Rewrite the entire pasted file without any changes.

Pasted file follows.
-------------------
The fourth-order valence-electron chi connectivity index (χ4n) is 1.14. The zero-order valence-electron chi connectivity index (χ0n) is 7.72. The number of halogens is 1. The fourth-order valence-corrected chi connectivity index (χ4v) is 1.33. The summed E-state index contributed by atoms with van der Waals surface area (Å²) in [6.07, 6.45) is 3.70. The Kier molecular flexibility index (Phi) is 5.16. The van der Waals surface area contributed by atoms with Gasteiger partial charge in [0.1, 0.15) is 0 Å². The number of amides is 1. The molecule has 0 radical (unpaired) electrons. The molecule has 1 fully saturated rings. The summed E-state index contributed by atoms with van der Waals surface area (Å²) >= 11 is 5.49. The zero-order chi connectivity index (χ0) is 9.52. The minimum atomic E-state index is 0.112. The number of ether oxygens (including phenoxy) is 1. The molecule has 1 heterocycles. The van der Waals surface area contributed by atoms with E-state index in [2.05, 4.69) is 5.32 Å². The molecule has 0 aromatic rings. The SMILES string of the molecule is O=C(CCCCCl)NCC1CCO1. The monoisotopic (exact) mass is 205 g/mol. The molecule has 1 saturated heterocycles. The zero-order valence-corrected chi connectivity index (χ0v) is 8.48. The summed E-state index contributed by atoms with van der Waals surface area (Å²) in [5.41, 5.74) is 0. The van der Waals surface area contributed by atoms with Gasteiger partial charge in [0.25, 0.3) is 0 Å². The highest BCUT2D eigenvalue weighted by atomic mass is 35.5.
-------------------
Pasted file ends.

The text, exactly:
The fourth-order valence-electron chi connectivity index (χ4n) is 1.14. The zero-order valence-electron chi connectivity index (χ0n) is 7.72. The number of halogens is 1. The fourth-order valence-corrected chi connectivity index (χ4v) is 1.33. The summed E-state index contributed by atoms with van der Waals surface area (Å²) in [6.07, 6.45) is 3.70. The Kier molecular flexibility index (Phi) is 5.16. The van der Waals surface area contributed by atoms with Gasteiger partial charge in [0.1, 0.15) is 0 Å². The number of amides is 1. The molecule has 0 radical (unpaired) electrons. The molecule has 1 fully saturated rings. The summed E-state index contributed by atoms with van der Waals surface area (Å²) >= 11 is 5.49. The zero-order chi connectivity index (χ0) is 9.52. The minimum atomic E-state index is 0.112. The number of ether oxygens (including phenoxy) is 1. The molecule has 1 heterocycles. The van der Waals surface area contributed by atoms with E-state index in [2.05, 4.69) is 5.32 Å². The molecule has 0 aromatic rings. The SMILES string of the molecule is O=C(CCCCCl)NCC1CCO1. The monoisotopic (exact) mass is 205 g/mol. The molecule has 1 saturated heterocycles. The zero-order valence-corrected chi connectivity index (χ0v) is 8.48. The summed E-state index contributed by atoms with van der Waals surface area (Å²) in [5.41, 5.74) is 0. The van der Waals surface area contributed by atoms with Gasteiger partial charge in [0.25, 0.3) is 0 Å². The highest BCUT2D eigenvalue weighted by atomic mass is 35.5.